He may have had only one major pop hit -- "Treat Her Right," which charted number two in 1965, right behind the Beatles' "Help!" -- but he has racked up a host of lesser hits in both country and pop, and few people who ever saw him perform have ever felt cheated.

You can see why on YouTube, where several clips show Head in his prime. Watch the first one that pops up when you search his name -- not only did the man have James Brown-fast legs, but he pulls some double- and triple-jointed moves that would do an Indian fakir proud. Quite simply, legs aren't supposed to do those things. (Head once toured with James Brown, and legend has it that Brown threw Head off his bus for copping his dance moves.)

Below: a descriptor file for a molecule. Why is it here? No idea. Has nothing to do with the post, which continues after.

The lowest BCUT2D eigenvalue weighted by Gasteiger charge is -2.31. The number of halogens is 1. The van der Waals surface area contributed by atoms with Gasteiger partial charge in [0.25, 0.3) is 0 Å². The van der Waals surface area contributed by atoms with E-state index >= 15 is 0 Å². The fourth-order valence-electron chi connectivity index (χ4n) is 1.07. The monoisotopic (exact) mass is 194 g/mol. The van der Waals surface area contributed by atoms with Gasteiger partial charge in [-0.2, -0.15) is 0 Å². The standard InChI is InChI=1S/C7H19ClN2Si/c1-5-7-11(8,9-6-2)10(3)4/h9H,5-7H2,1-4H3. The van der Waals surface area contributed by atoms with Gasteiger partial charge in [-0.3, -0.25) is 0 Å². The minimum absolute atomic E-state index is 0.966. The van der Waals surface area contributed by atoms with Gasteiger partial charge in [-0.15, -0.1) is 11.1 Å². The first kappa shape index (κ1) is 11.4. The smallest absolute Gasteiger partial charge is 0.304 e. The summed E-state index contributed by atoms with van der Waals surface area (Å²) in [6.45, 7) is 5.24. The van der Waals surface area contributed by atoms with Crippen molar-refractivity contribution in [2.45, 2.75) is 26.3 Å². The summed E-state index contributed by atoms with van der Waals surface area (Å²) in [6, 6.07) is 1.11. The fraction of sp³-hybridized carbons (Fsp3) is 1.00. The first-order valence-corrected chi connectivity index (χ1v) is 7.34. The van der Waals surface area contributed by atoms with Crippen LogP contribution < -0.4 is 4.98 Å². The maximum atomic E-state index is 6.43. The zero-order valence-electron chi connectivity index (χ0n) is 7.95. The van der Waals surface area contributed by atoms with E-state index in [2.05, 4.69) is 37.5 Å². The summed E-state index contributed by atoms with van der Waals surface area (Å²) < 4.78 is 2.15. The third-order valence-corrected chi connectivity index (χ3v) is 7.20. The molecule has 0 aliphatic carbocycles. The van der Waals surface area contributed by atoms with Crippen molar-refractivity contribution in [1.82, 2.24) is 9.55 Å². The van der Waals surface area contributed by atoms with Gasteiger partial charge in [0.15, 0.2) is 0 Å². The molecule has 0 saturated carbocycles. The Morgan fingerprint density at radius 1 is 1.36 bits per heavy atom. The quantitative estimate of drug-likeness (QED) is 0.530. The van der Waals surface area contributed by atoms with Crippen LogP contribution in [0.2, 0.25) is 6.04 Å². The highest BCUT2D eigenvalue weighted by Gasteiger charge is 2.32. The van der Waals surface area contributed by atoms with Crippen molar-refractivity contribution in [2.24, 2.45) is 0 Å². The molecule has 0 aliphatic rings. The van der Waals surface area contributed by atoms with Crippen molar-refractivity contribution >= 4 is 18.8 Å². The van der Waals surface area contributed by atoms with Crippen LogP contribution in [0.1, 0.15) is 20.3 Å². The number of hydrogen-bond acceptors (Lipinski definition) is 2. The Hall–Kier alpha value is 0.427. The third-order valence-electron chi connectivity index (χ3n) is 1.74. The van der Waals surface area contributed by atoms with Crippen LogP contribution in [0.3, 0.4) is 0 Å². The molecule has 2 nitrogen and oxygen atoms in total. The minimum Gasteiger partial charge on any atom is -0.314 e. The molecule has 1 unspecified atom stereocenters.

My father, John Lomax III, used to see the elder Head perform at battles of the bands at small clubs on South Main. "Him and B.J. Thomas used to duke it out on stage," he says. "These teen clubs had these cheesy little applause meters. But Roy and B.J. both took these things very seriously. They had these big eight- and nine-piece bands and they really wanted to win. B.J. had some moves, but Roy, man, I remember watching him and just thinking 'That sumbitch is somethin else.'"  

Still is, according to Hill, who has backed him at several shows. "Even today, in 2007, Roy Head is a better front man than the majority of today's 20-year-old shoegazers," he says. "Roy goes out there and puts on a show. Nobody knows what's gonna happen. He jumps off the Continental Club stage, does a flip, dives into a mass of people, dances, humps the ground...And then just runs off. And nobody ever forgets they were ever in the room with Roy Head."